Clarinetist Willie Humphrey played with brass bands and traditional New Orleans jazz bands for more than seventy years; with his brother, trumpeter Percy Humphrey, he led the Preservation Hall Jazz Band.
Born into a legendary musical family, William James Humphrey Jr., a New Orleans jazz and brass band clarinetist, and his brother, trumpeter Percy Humphrey, would leave indelible marks on twentieth-century jazz in New Orleans. “Willie” Humphrey was also a central figure in the brass band tradition of the city, performing with the Excelsior, Eureka, and Young Tuxedo brass bands, among others, during his nearly century-long career. Humphrey is perhaps best remembered for performing with his brother as co-leaders of the Preservation Hall Jazz Band in the final years of their careers.
Humphrey was born in New Orleans on December 29, 1900. A musically precocious youth, he began on violin but soon switched to trumpet under the tutelage of his grandfather, the legendary cornetist Professor James Humphrey, who instructed many of the first generation of musicians who would go on to shape early jazz music. Humphrey’s first professional job was with his father, clarinetist Willie Eli Humphrey, in George McCullum’s band. Stints in the Silver Leaf Orchestra and as leader of a twenty-two-piece orchestra at New Orleans University soon followed.
Humphrey traveled often in his early career, working with bandleader George Fihle to replace Lorenzo Tio Jr. before joining Freddie Keppard’s ensemble and playing with the “White Sox” band in 1919 (led by Lawrence Duhe and featuring King Oliver). In 1920 Humphrey joined Amos Riley’s Tulane Band, after which he began performing regularly with Kid Rena. The year 1925 found Humphrey traveling up the Mississippi River to St. Louis to play with pianist–calliope player–bandleader Fate Marable. In 1932 Humphrey returned to New Orleans and taught at private schools there from 1933 to 1934. During the Great Depression he played in the Works Progress Administration band. In 1935 and 1936 he also toured and recorded with the Mills Blue Rhythm Band, in which Lucky Millinder was a frequent player and sometimes bandleader.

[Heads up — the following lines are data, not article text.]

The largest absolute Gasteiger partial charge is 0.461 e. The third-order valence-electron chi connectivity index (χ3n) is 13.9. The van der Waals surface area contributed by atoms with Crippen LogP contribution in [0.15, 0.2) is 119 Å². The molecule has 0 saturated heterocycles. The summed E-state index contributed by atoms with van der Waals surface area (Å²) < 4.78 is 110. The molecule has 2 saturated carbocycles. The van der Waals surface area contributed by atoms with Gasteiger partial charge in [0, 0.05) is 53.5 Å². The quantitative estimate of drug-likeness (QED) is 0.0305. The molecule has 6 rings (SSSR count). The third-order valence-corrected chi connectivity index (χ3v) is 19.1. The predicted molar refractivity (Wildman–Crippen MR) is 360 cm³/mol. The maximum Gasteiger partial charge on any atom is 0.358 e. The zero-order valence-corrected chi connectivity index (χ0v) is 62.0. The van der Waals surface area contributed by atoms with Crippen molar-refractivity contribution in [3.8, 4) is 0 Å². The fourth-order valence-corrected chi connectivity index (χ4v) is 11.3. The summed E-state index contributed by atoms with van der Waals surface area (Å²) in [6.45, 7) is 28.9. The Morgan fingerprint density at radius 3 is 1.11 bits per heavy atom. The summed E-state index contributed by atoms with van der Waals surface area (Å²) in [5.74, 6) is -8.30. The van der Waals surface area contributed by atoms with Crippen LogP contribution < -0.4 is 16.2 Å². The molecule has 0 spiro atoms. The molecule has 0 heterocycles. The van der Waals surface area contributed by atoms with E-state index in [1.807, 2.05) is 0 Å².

After serving in a navy band during World War II, Humphrey began performing regularly with the Eureka Brass Band. In the 1950s he would appear most often with Paul Barbarin, a partnership that culminated in a tour to New York City in 1955. It was in the 1960s, however, that Humphrey truly hit his musical stride, including recording with a number of different groups for Riverside Records’ Living Legends series. A tour of Europe came in 1967 with Billie and Dede Pierce, and from 1969 on, Humphrey performed with his brother Percy in the Preservation Hall Jazz Band, a partnership that garnered them much attention in the final decades of their lives. In 1974 Humphrey released what would become the most well-received album of his career, New Orleans Clarinet, on the Smoky Mary label. The album included standards like “Little Liza Jane” and a number of popular tunes, including “Pennies from Heaven” and “China Boy.” Humphrey also recorded four albums for CBS as co-leader (with brother Percy) of the Preservation Hall Jazz Band.
Humphrey died on June 7, 1994, in New Orleans. At the time of his death, Humphrey was the oldest performing jazz musician in New Orleans.